8. Michigan (R): This is one race where Republicans are in significantly better shape than they started the election cycle. Gov. Rick Snyder (R) has run a solid campaign so far. But EPIC-MRA, which showed the governor leading former congressman Mark Schauer (D) by nine points a couple months back, now shows him up just three. (Previous ranking: 7)
7. Wisconsin (R): Democrat Mary Burke has got to feel good about where she is right now. A Marquette Law school poll released this week showed her in a dead heat against Gov. Scott Walker (R), who has been plagued by negative headlines about an alleged illegal coordination scheme. The good news for Walker is that Burke remains undefined in the eyes of many voters. The RGA and the Walker campaign will spend millions this fall trying to define her negatively. (Previous ranking: 8)
6. Connecticut (D): We've been pitching this as a tight rematch between Gov. Dan Malloy (D) and Republican Tom Foley for a while now, but Foley first has a primary with state Senate Minority Leader John McKinney next month. Foley would apparently rather that he didn't have a primary, though, and this week he called on McKinney to drop out of the race in the name of focusing on the Democratic governor. McKinney, of course, declined. (Previous ranking: 6)
5. Arkansas (D): This is yet another red state where Democrats' fortunes have improved from the start of the cycle, but we still think it's clear that former congressman Asa Hutchinson is the favorite against his fellow former congressman, Blue Dog Democrat Mike Ross. That said, Ross continues to outraise Hutchinson. (Previous ranking: 5)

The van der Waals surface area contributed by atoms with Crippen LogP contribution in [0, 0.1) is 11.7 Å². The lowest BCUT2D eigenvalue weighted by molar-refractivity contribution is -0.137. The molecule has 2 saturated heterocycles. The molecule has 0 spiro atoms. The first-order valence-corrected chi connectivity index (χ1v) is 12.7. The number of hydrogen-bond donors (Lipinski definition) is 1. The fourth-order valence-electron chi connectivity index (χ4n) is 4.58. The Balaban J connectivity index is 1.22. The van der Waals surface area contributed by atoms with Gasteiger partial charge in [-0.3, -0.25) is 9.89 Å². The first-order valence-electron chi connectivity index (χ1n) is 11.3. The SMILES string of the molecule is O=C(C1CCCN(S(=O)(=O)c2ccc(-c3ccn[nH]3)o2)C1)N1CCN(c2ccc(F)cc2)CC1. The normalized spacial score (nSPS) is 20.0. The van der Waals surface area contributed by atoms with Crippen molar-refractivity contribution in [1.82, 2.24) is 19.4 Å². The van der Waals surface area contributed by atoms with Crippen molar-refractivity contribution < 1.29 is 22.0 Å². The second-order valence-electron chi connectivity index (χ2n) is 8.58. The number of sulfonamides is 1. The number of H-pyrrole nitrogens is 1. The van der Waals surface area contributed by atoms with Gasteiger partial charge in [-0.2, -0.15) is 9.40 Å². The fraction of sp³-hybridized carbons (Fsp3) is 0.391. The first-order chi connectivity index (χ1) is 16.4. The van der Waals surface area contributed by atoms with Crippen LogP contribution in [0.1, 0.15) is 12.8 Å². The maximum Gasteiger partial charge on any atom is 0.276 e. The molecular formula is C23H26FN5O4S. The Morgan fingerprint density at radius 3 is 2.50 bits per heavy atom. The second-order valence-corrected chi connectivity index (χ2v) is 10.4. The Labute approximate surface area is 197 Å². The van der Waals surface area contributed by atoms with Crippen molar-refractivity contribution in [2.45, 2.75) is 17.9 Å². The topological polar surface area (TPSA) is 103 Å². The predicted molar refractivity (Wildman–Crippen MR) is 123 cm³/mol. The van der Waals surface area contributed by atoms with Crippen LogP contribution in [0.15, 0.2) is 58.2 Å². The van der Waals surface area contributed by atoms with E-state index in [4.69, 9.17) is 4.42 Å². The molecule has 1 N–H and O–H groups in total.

4. Illinois (D): Illinois is still Republicans' best pickup opportunity. But the test is whether Bruce Rauner (R) can withstand Democratic attempts to cast him as an out-of-touch businessman a la Mitt Romney. Gov. Pat Quinn (D) is really unpopular, bu we're talking about Illinois, a blue state where the Romney-style broadsides could work. (Previous ranking: 4)
3. Florida (R): We got our first high-quality poll here in a while this week (from Quinnipiac), and it showed former governor Charlie Crist (D) leading current Gov. Rick Scott (R) by five points. Scott is in better shape than he was at the start of the cycle, but this still seems to be Crist's race to lose -- something, we should note, that he's quite capable of doing. (Previous ranking: 3)
2. Maine (R): We said in our last write-up that if Eliot Cutler (I) ends up in the mid-to-high teens or better on Election Day, he's going to make Democrats awfully nervous. A June poll showed Cutler at 15 percent. Rep. Mike Michaud (D) still led Gov. Paul LePage (R), 40 percent to 36 percent. But the survey underscored the point that so long as Cutler remains a threat to pull a fifth of the vote, which would otherwise mostly go to Michaud, LePage still has some hope of surviving. (Previous ranking: 2)
1. Pennsylvania (R): Gov. Tom Corbett (R), quite simply, needs a small miracle to beat Democrat Tom Wolf. (Previous ranking: 1)